The pharynx consists of three parts: the nasopharynx the region between the soft palate and the back of the nasal cavities; the oropharynx the region between the soft palate and the hyoid bone and the hypopharynx, the region between the hyoid bone and the vocal folds. In anatomical terms the throat usually refers to both the oropharynx and hypopharynx.
The throat performs three important functions 1) swallowing 2) forming an air passage between the nose, mouth and larynx and 3)shaping of the vocal tract for voice.
During swallowing it is of course important that food does not enter the windpipe. Once food has been chewed in the mouth the bolus is pushed backwards by the tongue into the back of the throat (oropharynx). To prevent the food bolus going into the nose the soft palate rises and the superior constrictor muscle contracts sealing off the nasopharynx. Together with the middle and inferior constrictor muscles it also helps propel the food bolus towards the oesophagus. The vocal folds and false cords close tightly together and the whole larynx rises upwards. The epiglottis tilts backwards forming a lid over the larynx preventing food going into the windpipe and helping direct it into the oesophagus. At the same time the upper oesophageal sphincter relaxes allowing the bolus to move from the pharynx into the oesophagus where a series of contractions propel it downwards into the stomach. Once the food has been swallowed the upper oesophageal sphincter closes off the top of the gullet so that food cannot be regurgitated back into the mouth. If you speak and eat at the same time food can easily go down the wrong way!
Air can be breathed in through the nose or mouth. When passing through the nose the air is filtered from particles such as dust and pollen and also humidified and warmed. It also allows breathing while chewing food. However when large amounts of air are required such as during exercise it is necessary to breath through the mouth. We change between nose and mouth breathing subconsciously at rest or when talking. Mouth breathing tends to dry out the vocal cords a little more but it is sometimes necessary to get enough air in rapidly before singing the next phrase.
Shaping the vocal tract
The voice is produced by the interaction of the sound produced by vibration of the vocal folds with the acoustic resonance of the vocal tract. Shaping the vocal tract by moving the lips, positioning the tonguein the mouth and oropharynx , moving the larynx up and down alters the vowel sounds and allows consonant sounds to be made for speech and singing. Lowering the larynx generally produces a darker sound colour while raising it causes a lighter sound colour. There are named constrictor muscles (superior, middle and inferior constrictor muscles) but there are many other ‘constrictor muscles’ in the neck such as the extrinsic laryngeal muscles which also help in the constriction and laryngeal positioning because of their attachment to the jawbone, base of the skull, sternum and collar bone. The intrinsic laryngeal muscles are the muscles within the larynx which open and close the vocal cords and alter the shape of the vocal folds so that the pitch, loudness and vocal mode can be changed.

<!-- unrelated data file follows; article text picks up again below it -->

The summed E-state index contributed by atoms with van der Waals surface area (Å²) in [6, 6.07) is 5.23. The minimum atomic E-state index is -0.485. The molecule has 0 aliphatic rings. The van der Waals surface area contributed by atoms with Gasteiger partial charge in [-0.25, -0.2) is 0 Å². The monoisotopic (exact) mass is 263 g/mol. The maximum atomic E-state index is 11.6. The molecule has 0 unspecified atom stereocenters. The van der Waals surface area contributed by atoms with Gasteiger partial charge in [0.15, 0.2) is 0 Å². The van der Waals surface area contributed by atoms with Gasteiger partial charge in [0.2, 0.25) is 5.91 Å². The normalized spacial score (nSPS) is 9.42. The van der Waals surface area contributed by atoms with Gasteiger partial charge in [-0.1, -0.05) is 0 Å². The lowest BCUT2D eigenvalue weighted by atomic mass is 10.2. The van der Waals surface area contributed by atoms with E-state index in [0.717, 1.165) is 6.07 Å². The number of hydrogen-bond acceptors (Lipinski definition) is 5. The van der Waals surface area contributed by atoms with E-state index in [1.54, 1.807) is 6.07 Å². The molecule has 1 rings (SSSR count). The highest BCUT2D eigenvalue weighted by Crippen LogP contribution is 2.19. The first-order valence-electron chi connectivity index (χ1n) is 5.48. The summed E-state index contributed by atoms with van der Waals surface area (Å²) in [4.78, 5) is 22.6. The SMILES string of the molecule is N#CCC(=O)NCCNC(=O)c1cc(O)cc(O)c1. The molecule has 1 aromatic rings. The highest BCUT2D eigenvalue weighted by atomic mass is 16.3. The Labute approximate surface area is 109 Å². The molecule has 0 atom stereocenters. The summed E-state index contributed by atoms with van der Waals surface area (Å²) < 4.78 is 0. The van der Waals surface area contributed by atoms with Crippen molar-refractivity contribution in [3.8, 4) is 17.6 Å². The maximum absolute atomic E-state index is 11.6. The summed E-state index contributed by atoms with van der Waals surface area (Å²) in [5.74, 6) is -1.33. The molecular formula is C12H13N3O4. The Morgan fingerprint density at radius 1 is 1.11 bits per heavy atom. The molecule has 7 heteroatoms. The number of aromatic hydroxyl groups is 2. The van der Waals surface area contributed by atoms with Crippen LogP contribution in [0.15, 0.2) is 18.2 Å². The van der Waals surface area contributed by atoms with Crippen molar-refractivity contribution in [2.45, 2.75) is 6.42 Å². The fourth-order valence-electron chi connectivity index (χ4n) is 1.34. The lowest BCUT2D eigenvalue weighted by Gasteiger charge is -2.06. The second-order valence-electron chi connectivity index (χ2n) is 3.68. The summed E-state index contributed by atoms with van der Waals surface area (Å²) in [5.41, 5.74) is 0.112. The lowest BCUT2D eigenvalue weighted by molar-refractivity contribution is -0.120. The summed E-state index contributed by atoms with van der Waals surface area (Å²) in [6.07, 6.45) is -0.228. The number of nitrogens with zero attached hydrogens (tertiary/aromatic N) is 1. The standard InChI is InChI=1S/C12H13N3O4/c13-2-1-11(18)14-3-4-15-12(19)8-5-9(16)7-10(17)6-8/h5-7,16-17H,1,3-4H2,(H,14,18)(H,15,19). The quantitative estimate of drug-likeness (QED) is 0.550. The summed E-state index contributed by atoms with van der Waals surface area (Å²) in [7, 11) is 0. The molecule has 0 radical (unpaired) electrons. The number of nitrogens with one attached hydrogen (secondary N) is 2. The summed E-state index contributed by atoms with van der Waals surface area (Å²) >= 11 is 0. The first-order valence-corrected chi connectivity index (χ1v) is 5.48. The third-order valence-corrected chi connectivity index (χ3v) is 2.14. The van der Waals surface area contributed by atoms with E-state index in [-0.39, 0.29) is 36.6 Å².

The ‘constrictor muscles’ that shape the vocal tract are very useful and also protect the vocal folds if a singer is exposed to great strain. The throat constricts if, for example, we lift something heavy or become emotional or frightened. Constriction of the throat is quite practical when we lift something heavy, because it prevents a strain on the vocal folds, but it is very impractical to constrict uncontrolled around the voice when we sing as the vocal folds must have room to stretch. Thus, we talk about uncontrolled constriction of the throat being the singer’s main enemy, not constriction or the constrictor muscles themselves.
It is not difficult for the vocal folds to stretch or slacken, but it becomes difficult if the movement is obstructed. An obstruction is any uncontrolled constriction that prevents the vocal folds from stretching, thereby making it difficult to reach higher notes. A singer will try even harder to reach the note, often worsening the uncontrolled constriction. Eventually the vocal folds will not stretch at all. The singer may conclude, ‘I have a low voice, I am unable to reach the high notes’ but this is not the case! The reason why the high notes fail is not a lack of vocal ability to reach high notes but uncontrolled constriction around the vocal folds, robbing them of the space required for them to work, which is to stretch in order to reach the high notes. The ‘constrictor muscles’ of the throat contribute to this uncontrolled constriction.
Avoiding uncontrolled constriction
Singing requires physical strength but this can also cause uncontrolled constriction of the throat. We must therefore, by correct technique, trick the constrictor muscles in the throat into not constricting uncontrolledly even when we sing technically difficult and physically demanding material. This is often called keeping an ‘open throat’. To be precise, it is not possible to ‘open’ the throat, it is only possible to avoid constricting it. When the uncontrolled constriction is gone the stretching of the vocal folds is unhindered, the pitch is secure, and wear or fatigue of the vocal folds is avoided. Basically, singing techniques are about avoiding uncontrolled constriction, and this is obtained by using support, amongst other things. With efficient, solid support we can use lots of physical strength without uncontrolled constriction in the throat. A skilled singer knows the feeling of uncontrolled constriction and is able to avoid it in all situations.